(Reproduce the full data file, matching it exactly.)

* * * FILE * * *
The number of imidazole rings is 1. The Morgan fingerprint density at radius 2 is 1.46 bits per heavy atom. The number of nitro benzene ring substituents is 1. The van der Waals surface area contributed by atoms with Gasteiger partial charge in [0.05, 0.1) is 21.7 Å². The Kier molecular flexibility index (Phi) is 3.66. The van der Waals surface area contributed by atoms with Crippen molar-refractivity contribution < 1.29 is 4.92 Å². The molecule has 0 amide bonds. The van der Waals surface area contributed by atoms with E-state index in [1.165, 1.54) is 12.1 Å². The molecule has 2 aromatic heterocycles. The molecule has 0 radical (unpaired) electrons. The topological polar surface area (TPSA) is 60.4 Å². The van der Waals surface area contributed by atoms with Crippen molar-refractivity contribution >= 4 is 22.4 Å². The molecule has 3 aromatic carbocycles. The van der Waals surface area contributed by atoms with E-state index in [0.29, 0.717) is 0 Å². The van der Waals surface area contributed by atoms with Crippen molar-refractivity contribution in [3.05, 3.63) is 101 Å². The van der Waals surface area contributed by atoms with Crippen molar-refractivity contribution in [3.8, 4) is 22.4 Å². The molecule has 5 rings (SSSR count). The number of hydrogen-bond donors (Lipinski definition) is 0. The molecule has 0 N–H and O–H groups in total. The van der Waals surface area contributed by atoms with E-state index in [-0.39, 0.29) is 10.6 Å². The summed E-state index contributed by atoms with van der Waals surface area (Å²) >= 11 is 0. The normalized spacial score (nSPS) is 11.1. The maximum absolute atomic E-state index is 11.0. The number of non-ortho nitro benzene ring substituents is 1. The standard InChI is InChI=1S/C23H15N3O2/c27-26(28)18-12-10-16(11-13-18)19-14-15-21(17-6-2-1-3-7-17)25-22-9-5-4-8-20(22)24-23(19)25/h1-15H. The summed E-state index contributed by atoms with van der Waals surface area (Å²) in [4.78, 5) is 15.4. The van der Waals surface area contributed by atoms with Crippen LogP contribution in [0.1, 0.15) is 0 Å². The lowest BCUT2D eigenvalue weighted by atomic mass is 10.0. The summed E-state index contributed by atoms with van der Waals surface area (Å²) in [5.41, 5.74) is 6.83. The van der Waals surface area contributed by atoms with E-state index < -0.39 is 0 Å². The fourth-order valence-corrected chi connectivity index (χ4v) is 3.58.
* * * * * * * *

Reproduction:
The number of imidazole rings is 1. The Morgan fingerprint density at radius 2 is 1.46 bits per heavy atom. The number of nitro benzene ring substituents is 1. The van der Waals surface area contributed by atoms with Gasteiger partial charge in [0.05, 0.1) is 21.7 Å². The Kier molecular flexibility index (Phi) is 3.66. The van der Waals surface area contributed by atoms with Crippen molar-refractivity contribution < 1.29 is 4.92 Å². The molecule has 0 amide bonds. The van der Waals surface area contributed by atoms with E-state index in [1.165, 1.54) is 12.1 Å². The molecule has 2 aromatic heterocycles. The molecule has 0 radical (unpaired) electrons. The topological polar surface area (TPSA) is 60.4 Å². The van der Waals surface area contributed by atoms with Crippen molar-refractivity contribution >= 4 is 22.4 Å². The molecule has 3 aromatic carbocycles. The van der Waals surface area contributed by atoms with E-state index in [0.29, 0.717) is 0 Å². The van der Waals surface area contributed by atoms with Crippen molar-refractivity contribution in [3.05, 3.63) is 101 Å². The van der Waals surface area contributed by atoms with Crippen molar-refractivity contribution in [3.8, 4) is 22.4 Å². The molecule has 5 rings (SSSR count). The number of hydrogen-bond donors (Lipinski definition) is 0. The molecule has 0 N–H and O–H groups in total. The van der Waals surface area contributed by atoms with E-state index in [-0.39, 0.29) is 10.6 Å². The summed E-state index contributed by atoms with van der Waals surface area (Å²) >= 11 is 0. The normalized spacial score (nSPS) is 11.1. The maximum absolute atomic E-state index is 11.0. The number of non-ortho nitro benzene ring substituents is 1. The standard InChI is InChI=1S/C23H15N3O2/c27-26(28)18-12-10-16(11-13-18)19-14-15-21(17-6-2-1-3-7-17)25-22-9-5-4-8-20(22)24-23(19)25/h1-15H. The summed E-state index contributed by atoms with van der Waals surface area (Å²) in [4.78, 5) is 15.4. The van der Waals surface area contributed by atoms with Crippen LogP contribution in [0.1, 0.15) is 0 Å². The lowest BCUT2D eigenvalue weighted by atomic mass is 10.0. The summed E-state index contributed by atoms with van der Waals surface area (Å²) in [5.41, 5.74) is 6.83. The van der Waals surface area contributed by atoms with E-state index < -0.39 is 0 Å². The fourth-order valence-corrected chi connectivity index (χ4v) is 3.58.